Toxic politics and media

Let’s start with the reassurance that the town of Crested Butte’s drinking water was never contaminated from a “spill” at the Standard Mine last week. If you drank the water from the tap a month ago, it would be pretty much the same water the day of the incident and every day since.

Now, as with most of life, things perhaps could have been handled a little better when looking back on any situation. I completely understand the hesitation and questioning of people in town after hearing about the incident, in which some water being treated in a holding pond for acidity and some sludge at the bottom of that pond was accidentally dispersed into Elk Creek. Like a game of “Telephone,” the rumors got worse as time went on and people read a Denver newspaper’s tilted take on the situation. It now appears that about 500 gallons accidentally went into the town’s watershed and was never in any position to harm the drinking water.

The town water experts, Rodney Due and David Jelinek, were made aware of the incident at the end of the business day Tuesday. They were initially under the impression that about 2,400 gallons of alkaline water spilled into the creek. They calculated that given the amount of water running in both Elk Creek and Coal Creek, the dilution would present no danger for the town. Add in that it would ultimately end up in a 10-million–gallon reservoir and be treated, and the town water guys and the EPA folks were confident there wasn’t much to worry about. Perhaps they could have sent out an e-alert to that effect Tuesday but they wanted to gather more information before worrying residents over something they didn’t think was worrisome. And let’s remember—if Due and Jelinek screw up something like this, they not only lose their license that provides them a living in the water business, they could be prosecuted and go to jail. So I believe they were being cautious and logical, given the situation as they understood it.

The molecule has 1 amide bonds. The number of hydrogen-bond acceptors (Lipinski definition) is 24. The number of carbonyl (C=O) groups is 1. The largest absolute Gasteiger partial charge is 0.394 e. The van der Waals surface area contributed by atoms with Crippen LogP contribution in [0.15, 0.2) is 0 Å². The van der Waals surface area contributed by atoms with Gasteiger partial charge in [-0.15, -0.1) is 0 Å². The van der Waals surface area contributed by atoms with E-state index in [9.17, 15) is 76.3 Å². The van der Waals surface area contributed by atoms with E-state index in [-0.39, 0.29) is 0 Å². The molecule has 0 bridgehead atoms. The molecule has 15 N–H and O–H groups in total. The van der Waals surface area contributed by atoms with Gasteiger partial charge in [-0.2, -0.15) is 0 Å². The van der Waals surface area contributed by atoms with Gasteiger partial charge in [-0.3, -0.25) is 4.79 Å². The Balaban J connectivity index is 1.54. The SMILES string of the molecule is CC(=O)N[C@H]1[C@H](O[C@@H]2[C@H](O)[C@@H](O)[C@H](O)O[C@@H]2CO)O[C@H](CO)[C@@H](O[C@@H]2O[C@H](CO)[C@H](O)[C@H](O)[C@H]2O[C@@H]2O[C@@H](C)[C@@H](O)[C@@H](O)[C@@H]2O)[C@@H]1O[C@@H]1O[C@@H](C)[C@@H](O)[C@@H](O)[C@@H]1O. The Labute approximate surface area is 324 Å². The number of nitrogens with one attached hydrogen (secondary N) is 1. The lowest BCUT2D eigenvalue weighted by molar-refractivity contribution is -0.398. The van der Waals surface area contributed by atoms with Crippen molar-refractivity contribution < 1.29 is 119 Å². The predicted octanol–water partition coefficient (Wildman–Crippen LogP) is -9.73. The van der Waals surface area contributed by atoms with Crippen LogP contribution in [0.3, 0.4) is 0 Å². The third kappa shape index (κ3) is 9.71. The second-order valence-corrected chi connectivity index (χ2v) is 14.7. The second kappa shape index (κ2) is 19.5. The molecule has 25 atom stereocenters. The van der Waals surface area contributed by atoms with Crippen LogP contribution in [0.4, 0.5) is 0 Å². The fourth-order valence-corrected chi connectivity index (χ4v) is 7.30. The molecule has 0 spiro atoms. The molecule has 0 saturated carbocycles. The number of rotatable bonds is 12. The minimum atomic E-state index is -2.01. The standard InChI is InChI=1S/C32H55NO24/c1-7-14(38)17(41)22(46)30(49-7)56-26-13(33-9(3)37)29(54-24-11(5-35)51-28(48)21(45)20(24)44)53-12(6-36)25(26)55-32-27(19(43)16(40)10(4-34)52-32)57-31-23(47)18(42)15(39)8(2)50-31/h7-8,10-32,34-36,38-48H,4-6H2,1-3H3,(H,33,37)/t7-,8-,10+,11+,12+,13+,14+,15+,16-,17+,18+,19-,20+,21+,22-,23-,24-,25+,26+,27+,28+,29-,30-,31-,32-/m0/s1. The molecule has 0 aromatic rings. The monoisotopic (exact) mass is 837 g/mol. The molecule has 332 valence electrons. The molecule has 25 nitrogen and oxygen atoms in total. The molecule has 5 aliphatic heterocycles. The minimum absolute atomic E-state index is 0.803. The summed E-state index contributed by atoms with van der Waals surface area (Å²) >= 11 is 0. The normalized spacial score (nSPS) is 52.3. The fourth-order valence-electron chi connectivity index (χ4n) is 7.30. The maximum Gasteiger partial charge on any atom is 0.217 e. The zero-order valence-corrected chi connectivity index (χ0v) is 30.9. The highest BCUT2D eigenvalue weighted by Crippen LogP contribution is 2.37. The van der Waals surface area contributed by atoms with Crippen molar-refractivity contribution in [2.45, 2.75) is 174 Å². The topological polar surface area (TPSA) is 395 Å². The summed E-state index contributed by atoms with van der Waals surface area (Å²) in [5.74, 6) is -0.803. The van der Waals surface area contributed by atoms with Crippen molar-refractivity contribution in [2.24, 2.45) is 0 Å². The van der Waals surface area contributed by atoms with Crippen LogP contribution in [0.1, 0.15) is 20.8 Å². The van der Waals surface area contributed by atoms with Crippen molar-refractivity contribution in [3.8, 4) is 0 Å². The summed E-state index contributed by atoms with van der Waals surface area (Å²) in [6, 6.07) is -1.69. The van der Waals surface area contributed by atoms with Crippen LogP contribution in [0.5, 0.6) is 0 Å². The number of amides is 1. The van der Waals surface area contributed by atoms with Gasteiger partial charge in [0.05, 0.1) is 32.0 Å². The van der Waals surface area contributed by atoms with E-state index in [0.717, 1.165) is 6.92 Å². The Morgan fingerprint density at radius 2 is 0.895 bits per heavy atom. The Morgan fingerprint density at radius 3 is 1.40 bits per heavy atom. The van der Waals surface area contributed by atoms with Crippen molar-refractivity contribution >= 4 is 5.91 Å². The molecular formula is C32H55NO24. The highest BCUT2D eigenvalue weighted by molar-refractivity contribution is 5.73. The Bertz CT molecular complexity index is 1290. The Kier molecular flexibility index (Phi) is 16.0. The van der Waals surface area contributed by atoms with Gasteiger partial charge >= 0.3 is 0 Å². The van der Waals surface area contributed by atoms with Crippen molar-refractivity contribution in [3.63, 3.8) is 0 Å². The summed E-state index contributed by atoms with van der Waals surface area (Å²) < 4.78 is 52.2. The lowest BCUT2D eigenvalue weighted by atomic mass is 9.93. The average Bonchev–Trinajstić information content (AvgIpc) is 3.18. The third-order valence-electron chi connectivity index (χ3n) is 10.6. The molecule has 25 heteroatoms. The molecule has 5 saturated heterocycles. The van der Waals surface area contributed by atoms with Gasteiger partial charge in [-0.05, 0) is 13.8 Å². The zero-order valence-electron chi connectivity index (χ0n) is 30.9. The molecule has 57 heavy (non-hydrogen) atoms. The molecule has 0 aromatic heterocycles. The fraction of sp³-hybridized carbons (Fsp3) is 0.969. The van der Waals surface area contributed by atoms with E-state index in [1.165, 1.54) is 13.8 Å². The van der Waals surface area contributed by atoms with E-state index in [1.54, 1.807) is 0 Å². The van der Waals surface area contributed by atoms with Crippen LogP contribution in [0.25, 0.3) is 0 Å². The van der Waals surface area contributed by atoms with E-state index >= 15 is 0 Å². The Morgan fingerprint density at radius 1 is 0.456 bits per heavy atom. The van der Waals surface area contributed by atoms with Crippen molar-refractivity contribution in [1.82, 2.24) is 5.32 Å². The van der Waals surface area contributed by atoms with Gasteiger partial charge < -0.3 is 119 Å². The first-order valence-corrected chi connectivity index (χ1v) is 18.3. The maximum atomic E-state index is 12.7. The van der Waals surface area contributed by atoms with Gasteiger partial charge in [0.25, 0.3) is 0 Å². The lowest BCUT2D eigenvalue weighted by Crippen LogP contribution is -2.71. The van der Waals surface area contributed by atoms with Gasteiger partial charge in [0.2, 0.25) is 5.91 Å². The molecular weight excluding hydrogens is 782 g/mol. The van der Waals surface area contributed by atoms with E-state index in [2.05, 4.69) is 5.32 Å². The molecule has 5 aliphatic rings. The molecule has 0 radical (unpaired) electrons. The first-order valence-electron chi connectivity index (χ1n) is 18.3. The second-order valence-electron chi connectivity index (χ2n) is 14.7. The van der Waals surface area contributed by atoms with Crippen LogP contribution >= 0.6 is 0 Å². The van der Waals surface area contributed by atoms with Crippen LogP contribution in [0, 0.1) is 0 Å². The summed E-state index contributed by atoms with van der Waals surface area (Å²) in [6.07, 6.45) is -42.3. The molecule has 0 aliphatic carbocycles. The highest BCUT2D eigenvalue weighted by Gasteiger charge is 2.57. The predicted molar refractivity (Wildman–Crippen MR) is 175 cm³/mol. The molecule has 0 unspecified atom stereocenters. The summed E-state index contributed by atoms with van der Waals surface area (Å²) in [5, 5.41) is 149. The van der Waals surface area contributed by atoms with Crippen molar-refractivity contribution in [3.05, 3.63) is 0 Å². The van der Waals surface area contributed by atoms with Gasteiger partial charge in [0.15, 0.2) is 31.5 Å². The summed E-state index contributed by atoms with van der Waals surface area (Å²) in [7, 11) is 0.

Then politics and the media came into play. And things blew out of proportion. I was informed of the incident and its qualifiers late Wednesday night. Early Thursday morning, we put out a notice on our Facebook page. We described it as a small spill that appeared to have no threat to human health. We promised details as they became public.

That Facebook post was shared and copied to Colorado politicians and various newspapers around the state. Within two hours of our Facebook notice, Republican congressman Scott Tipton’s office had sent out a press release banging the EPA and touting some “Good Samaritan” legislation he supports in mine cleanup work over the EPA. In other words, a politician pounced on a minor situation in our backyard to make political hay for himself and his political stands. Disappointing but not really surprising these days.

That Tipton release was then used as the basis for an article in the Denver Post that made the front page and was circulated widely on Facebook. That article appeared to be written to reinforce Tipton’s position and cast great fear over the town’s drinking water situation. As a guy who has been in the business a long time and has probably written a few things people think sucked, I know that the media can suck sometimes. The Post article sucked.

With the exception of reporting that the mayor said he didn’t know about the incident until Thursday (he actually found out Wednesday evening), the Post article wasn’t wrong on straight facts but was written in such a way as to sprinkle in references to scary items that the average reader would conclude applied in this immediate situation.